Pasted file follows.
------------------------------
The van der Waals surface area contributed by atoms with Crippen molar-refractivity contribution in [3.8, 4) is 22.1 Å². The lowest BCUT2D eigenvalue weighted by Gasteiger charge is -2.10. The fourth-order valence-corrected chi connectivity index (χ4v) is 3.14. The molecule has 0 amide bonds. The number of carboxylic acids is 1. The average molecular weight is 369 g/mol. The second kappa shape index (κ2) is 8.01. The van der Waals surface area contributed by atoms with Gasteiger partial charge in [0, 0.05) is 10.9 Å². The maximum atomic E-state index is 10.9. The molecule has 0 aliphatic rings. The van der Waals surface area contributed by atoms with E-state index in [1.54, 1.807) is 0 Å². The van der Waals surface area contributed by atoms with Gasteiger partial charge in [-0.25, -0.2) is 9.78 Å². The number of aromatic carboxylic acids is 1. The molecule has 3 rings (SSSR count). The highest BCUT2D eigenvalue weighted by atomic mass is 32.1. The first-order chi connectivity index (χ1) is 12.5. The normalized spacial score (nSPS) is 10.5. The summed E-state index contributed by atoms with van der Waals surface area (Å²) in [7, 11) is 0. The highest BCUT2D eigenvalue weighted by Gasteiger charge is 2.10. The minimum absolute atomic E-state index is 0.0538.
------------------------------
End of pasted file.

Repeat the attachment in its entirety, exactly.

The van der Waals surface area contributed by atoms with Crippen molar-refractivity contribution in [3.8, 4) is 22.1 Å². The lowest BCUT2D eigenvalue weighted by Gasteiger charge is -2.10. The fourth-order valence-corrected chi connectivity index (χ4v) is 3.14. The molecule has 0 amide bonds. The number of carboxylic acids is 1. The average molecular weight is 369 g/mol. The second kappa shape index (κ2) is 8.01. The van der Waals surface area contributed by atoms with Gasteiger partial charge in [0, 0.05) is 10.9 Å². The maximum atomic E-state index is 10.9. The molecule has 0 aliphatic rings. The van der Waals surface area contributed by atoms with E-state index in [1.54, 1.807) is 0 Å². The van der Waals surface area contributed by atoms with Gasteiger partial charge in [-0.25, -0.2) is 9.78 Å². The number of aromatic carboxylic acids is 1. The molecule has 3 rings (SSSR count). The highest BCUT2D eigenvalue weighted by atomic mass is 32.1. The first-order chi connectivity index (χ1) is 12.5. The normalized spacial score (nSPS) is 10.5. The summed E-state index contributed by atoms with van der Waals surface area (Å²) in [7, 11) is 0. The highest BCUT2D eigenvalue weighted by Gasteiger charge is 2.10. The minimum absolute atomic E-state index is 0.0538.